The Metropolitan Andrey Sheptytsky Institute of Eastern Christian Studies (MASI) is an autonomous academic unit of the Faculty of Theology of the University of St. Michael’s College (USMC) in the University of Toronto (UofT). It specializes in Eastern Christian Studies, including the theology, spirituality, liturgy, history, and ecclesial polity of the Eastern Churches, both Orthodox and Catholic. The Institute focuses on all four families of Eastern Churches: Eastern Orthodox, Pre-Chalcedonian, Assyrian and Eastern Catholic.

The Sheptytsky Institute was founded in 1986 by Father Andriy Chirovsky in Chicago. In 1990, MASI moved to Ottawa’s Saint Paul University. In 2016, MASI signed an agreement with USMC paving the way for its move to Toronto. Since July 1, 2017, MASI has been an autonomous academic unit within USMC’s Faculty of Theology and part of the Toronto School of Theology, an ecumenical consortium of 7 colleges.

Born into an aristocratic family in western Ukraine, Andrey Sheptytsky became the Metropolitan, the highest-ranking leader of the Greco-Catholic Church in 1901, at the age of 36, and held this position until his death in 1944. He was a man of deep prayer, a gifted teacher, preacher and philanthropist, who valued education (having the equivalent of three doctorates himself). He founded the Lviv Theological Academy in 1929.

Students of MASI include university students studying at USMC and UofT as well as clergy, church leaders and lay individuals from North America, Ukraine and around the world. One of its most notable former students is Patriarch Sviatoslav Shevchuk of Ukraine, who is MASI’s international patron.

The Faculty of Theology offers primarily graduate university degree programs in Eastern Christian Studies. Some undergraduate course offerings are being contemplated at this time.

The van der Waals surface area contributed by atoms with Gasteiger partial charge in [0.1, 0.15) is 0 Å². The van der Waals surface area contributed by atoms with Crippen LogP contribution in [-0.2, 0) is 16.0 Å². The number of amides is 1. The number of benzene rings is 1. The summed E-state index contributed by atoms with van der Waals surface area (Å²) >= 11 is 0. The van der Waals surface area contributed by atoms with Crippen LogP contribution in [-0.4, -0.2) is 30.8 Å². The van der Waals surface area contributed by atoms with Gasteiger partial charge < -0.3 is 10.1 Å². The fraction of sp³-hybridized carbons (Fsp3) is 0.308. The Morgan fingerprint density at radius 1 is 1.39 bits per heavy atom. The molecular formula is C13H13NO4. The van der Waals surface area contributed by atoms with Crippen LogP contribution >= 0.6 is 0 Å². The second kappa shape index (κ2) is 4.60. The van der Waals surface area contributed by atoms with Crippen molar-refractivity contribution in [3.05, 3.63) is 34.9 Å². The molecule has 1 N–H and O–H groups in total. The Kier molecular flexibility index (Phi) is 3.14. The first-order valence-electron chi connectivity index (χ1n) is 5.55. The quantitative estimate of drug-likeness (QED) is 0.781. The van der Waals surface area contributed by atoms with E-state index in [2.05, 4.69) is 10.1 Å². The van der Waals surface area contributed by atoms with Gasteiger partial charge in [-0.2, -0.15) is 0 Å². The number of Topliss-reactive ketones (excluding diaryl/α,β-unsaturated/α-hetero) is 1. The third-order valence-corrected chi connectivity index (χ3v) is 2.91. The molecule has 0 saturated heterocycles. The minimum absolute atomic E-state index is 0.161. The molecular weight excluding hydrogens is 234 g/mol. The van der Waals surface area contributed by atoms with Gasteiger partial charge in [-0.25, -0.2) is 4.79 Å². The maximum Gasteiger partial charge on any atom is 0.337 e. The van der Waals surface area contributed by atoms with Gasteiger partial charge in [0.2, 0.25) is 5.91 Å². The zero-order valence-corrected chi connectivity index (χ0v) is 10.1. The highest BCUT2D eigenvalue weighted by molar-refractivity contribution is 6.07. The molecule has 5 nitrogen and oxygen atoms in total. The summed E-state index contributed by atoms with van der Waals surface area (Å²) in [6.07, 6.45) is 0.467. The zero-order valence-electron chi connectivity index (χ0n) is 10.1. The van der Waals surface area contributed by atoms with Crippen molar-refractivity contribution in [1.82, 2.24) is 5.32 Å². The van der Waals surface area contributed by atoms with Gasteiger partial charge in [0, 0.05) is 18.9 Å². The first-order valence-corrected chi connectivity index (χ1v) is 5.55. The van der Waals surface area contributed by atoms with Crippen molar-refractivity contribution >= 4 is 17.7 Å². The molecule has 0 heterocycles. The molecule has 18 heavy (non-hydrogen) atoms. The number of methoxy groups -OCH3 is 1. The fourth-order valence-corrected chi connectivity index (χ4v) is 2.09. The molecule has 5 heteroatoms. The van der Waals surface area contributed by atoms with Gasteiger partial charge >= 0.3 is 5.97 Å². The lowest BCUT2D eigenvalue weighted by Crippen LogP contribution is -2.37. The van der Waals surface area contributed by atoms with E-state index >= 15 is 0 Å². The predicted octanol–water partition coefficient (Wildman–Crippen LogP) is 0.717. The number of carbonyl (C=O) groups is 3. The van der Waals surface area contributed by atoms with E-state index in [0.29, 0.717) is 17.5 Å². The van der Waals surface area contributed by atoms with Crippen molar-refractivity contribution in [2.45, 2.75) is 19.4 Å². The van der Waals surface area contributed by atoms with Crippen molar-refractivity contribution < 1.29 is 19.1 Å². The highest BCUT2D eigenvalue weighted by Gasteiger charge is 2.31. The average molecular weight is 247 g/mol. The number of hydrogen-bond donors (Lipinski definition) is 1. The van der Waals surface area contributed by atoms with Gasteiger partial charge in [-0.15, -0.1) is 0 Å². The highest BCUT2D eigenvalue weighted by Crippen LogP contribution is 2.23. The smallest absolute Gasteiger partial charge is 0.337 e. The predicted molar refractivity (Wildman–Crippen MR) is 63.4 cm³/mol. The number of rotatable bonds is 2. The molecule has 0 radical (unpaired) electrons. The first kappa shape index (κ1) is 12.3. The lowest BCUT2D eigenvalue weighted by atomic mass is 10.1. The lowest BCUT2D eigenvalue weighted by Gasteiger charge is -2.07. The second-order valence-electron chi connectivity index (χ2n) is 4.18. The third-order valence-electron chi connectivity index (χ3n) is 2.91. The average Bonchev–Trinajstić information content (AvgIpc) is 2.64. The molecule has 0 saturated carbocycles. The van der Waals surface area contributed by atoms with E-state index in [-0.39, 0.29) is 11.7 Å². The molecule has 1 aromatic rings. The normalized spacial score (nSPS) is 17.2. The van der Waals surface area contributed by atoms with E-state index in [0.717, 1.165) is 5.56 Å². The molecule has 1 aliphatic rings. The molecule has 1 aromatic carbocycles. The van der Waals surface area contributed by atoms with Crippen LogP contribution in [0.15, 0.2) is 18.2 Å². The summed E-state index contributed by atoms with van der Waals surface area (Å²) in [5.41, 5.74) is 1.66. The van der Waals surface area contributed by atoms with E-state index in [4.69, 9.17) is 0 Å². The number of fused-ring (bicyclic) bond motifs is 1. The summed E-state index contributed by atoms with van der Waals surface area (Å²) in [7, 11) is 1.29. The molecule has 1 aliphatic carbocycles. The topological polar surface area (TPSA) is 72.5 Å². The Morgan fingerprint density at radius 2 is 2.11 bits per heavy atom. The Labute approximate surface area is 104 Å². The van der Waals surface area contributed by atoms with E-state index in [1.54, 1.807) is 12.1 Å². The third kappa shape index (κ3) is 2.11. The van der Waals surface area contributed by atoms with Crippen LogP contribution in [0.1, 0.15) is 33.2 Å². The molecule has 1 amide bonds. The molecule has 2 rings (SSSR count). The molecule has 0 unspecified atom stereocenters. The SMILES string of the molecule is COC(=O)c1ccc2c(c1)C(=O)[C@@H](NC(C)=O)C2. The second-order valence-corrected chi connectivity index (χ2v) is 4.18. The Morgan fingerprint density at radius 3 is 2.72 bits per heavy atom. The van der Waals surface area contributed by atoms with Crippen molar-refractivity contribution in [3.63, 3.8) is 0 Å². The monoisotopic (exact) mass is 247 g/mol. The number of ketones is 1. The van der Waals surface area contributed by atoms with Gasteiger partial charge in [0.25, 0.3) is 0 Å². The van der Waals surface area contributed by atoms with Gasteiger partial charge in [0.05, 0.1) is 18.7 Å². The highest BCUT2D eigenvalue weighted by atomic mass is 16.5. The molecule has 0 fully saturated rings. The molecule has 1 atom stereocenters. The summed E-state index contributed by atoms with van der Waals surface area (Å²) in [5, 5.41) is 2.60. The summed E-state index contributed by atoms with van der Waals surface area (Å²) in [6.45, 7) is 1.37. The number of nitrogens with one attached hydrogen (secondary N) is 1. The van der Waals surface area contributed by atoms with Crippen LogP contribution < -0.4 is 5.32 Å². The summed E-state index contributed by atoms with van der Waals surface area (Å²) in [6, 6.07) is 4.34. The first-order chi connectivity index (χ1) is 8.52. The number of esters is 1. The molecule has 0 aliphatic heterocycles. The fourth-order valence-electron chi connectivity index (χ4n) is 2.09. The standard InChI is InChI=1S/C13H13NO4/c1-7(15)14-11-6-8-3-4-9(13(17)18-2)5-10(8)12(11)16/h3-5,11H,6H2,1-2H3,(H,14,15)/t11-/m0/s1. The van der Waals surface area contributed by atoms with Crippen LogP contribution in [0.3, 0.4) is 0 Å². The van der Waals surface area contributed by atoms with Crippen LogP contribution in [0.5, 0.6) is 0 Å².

At the graduate level there are two professional (pastorally oriented) degrees: M.Div. and M.T.S., with an emphasis on Eastern Christianity, as well as two research-oriented degrees: the M.A. and the Ph.D.

Four general areas of specialization are represented by MASI professors: Spirituality-Doctrine, Liturgical Studies, Historical Studies, Ecumenism and Eastern Christianity. Some courses are offered online as distance education.

Several income streams support MASI. USMC shares tuition income with MASI and gives the Institute infrastructure support (use of Windle House and chapel space in Elmsley Hall, administrative support, basic office equipment and building maintenance). Salaries are covered by donations from the MASI Foundation, which holds the Institute’s endowments.

A registered charity in Canada and a 501(c)3 in the USA, the Foundation makes donations to help USMC with the Institute’s annual budget. MASI’s academic and support staff are employees of USMC. The Foundation also invested wisely years ago in the Ontario Student Opportunity Trust Fund; thus, there are some monies set aside for scholarships for Ontario residents wishing to study at MASI. The Institute also has a small revenue stream through some of its publications.